It was winter in the 1st c AD. Roman troops were stationed along the Danube. Armed cavalry troops patrolled the northern border of the Roman Empire. It was high time to build a defense installation for protection. The ideal site was soon found. Fort Comagena sprung up overnight. And with it came the first foundation walls in Tulln; a city with a history 2,000 years old.
Tulln is one of Austria’s oldest cities because of its exposed location on the banks of the Danube. The ancient Romans saw the obvious advantage of this site. Calvary troops stationed at Fort Comagena protected the Noric Limes, controlled the militarily important ford and guarded the fertile Tulln Basin well into the 4th c AD.
From Late Antiquity on, Comagena was also a base for the Danube fleet. In the final years of Roman rule, word has it that St Severin paid a visit to the city and saved it from the barbarians in a miraculous way.
Tulln was already referred to as an urban settlement in 791. In 985/991 the nobles of the young margravate gathered together here, thereby launching what would later become Austria. Tulln was also a venue for the estates assemblies and court hearings.
From the 11th century onward, Tulln returned to center stage in international events. The Babenberg dynasty designated Tulln as their residence. Tulln flourished as a trade center and was even mentioned in the Song of the Nibelung, a famous German epic written around 1200. It extols the meeting that took place in Tulln between Attila the Hun, aka King Etzel, and Kriemhild, the widow of Siegfried. The couple traveled from here to their wedding in Vienna. From the 14th c on, the city was afflicted by Turkish invasions, floods and the Thirty Year’s War. The next economic upturn for Tulln did not occur until the 1870s, with the building of a railroad known as Franz-Josefs-Bahn and a bridge over the Danube.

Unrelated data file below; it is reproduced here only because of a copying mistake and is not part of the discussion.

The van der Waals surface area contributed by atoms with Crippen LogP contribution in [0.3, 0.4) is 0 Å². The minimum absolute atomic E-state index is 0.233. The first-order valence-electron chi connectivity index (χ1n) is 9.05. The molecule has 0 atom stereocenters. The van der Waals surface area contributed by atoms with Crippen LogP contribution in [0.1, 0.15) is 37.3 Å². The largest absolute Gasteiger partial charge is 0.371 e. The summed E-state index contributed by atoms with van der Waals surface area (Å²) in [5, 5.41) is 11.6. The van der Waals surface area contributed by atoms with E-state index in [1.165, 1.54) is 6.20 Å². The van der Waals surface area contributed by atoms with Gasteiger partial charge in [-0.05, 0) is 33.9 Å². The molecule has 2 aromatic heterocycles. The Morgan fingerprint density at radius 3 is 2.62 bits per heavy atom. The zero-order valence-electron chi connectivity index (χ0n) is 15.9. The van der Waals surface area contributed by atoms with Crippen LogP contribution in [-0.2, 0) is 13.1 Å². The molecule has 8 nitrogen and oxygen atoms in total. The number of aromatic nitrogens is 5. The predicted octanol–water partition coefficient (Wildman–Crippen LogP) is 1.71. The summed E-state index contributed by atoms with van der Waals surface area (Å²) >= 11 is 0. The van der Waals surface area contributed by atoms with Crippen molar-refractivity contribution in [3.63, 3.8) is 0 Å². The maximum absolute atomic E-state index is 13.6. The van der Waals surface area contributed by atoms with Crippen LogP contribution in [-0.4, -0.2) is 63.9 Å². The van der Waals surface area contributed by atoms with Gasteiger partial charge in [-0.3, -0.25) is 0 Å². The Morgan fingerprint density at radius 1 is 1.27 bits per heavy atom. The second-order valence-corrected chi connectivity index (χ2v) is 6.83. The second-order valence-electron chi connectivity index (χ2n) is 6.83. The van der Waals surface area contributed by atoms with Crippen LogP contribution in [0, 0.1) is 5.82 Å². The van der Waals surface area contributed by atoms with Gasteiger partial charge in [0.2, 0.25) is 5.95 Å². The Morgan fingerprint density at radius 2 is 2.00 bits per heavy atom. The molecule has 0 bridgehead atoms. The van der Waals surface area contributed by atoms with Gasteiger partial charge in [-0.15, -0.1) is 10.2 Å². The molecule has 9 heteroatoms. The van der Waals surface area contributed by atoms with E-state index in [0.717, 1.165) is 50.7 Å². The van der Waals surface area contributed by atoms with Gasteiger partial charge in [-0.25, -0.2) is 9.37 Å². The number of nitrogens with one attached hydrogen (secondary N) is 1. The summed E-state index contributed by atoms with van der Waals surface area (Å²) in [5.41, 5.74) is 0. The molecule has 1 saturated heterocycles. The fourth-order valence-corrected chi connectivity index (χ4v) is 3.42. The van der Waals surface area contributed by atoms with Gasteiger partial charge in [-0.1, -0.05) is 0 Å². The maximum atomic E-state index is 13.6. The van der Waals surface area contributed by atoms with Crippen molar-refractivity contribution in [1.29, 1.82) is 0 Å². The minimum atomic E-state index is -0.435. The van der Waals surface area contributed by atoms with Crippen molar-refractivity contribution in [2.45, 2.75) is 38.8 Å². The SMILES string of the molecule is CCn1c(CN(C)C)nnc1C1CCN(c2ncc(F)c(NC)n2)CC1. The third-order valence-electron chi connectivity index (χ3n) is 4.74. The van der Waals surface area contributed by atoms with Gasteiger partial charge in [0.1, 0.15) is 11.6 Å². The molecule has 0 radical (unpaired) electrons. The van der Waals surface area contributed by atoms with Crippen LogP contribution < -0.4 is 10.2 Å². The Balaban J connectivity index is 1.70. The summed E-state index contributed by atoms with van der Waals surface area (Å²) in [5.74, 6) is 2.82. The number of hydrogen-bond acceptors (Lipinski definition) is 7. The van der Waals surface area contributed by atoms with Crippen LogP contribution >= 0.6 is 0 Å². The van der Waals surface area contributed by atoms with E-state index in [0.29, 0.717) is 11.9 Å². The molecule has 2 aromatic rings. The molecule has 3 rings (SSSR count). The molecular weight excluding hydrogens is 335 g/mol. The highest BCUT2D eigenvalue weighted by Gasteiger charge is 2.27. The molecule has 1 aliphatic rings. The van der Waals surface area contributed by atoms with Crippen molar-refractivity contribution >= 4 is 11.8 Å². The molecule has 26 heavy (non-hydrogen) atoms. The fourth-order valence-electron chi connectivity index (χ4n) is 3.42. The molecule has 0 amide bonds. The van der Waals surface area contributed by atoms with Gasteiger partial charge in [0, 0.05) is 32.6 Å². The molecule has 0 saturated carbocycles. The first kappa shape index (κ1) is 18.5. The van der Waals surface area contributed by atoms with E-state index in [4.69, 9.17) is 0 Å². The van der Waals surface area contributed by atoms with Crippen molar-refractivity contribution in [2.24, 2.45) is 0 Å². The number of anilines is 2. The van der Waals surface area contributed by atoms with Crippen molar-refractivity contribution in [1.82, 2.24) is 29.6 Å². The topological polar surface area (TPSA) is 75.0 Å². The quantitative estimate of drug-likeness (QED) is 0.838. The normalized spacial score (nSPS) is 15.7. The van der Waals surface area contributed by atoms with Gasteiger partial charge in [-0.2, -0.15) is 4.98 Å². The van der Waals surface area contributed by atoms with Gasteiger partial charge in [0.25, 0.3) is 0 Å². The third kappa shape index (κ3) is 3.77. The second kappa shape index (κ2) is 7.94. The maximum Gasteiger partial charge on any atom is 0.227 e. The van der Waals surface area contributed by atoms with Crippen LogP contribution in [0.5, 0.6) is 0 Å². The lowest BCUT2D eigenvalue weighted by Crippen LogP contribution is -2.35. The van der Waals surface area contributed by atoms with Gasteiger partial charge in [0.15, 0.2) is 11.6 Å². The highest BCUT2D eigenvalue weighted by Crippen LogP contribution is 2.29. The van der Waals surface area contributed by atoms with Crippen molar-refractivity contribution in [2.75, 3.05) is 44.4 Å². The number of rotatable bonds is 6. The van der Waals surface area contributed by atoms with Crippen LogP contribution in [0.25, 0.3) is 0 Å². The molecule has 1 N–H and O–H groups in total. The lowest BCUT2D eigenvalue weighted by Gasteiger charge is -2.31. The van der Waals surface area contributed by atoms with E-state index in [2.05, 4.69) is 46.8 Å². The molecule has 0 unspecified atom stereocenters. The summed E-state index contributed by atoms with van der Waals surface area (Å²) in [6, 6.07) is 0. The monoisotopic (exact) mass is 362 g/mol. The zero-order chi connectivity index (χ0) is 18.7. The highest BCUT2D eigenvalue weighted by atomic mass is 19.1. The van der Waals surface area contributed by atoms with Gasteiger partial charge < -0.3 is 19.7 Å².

Tulln still has many monuments to golden eras in the past. Their preservation can be attributed to the local citizens sense of tradition and civic pride. The residents of Tulln take an active part in new projects but also hang on to the tried and tested. The Hauptplatz is a good example. Following it's makeover, this historical main square and 'living room' of locals is an intriguing mix of the traditional and the modern.
Historical development of the city
Tulln environs inhabited since Neolithic times
|1st c||Establishment of Roman cavalry fort “Comagenis”|
|5th c||Fort fell into ruin|
|9th c||Resettlement, first mention of Tulln: “Tullina”, 859 AD|
|12th/13th c||Danube trade; estates assemblies since 1081; parish founded in 1014; Land judges; city expansion and construction of the town walls; city charter in 1270; Romanesque parish church in 1170; charnel in 1250; Imperial Convent in 1290|
|14th c||Fairs, Gothic makeover of parish church|
|From 15th c||Decline to a city of farmer burghers due to the shifting of the trade routes; Turkish threat in 1529; loss in significance due to floods, fires, loss of population and debt. Gathering point for the relief army to save Vienna in 1683.|
|19th c||Population growth (1800: 1,500 inhabitants; 1900: 4,000 inhabitants); razing of the city walls from 1861 onward and expansion of the city. At the end of this century, local trade and commerce made Tulln the center of the up-and-coming Tulln Basin, which was still dominated by farming.|
|20th c||Start of industrialization with sugar factory in 1936; first institution of higher learning (gymnasium in 1932). Along with numerous other victims, World War II claimed the lives of 87 civilians in the bombardment on 11 December 1944; also the most massive destruction in the city's history. On 8 April 1945 the Danube bridge was blown up and the city was occupied by the Red Army. Withdrawal of the Russians on 13 June 1955.|
|1986||A candidate for becoming the Lower Austrian capital; subsequently assigned a number of provincial governmental functions: agriculture, trade fairs, Red Cross, fire department, civilian and disaster protection.|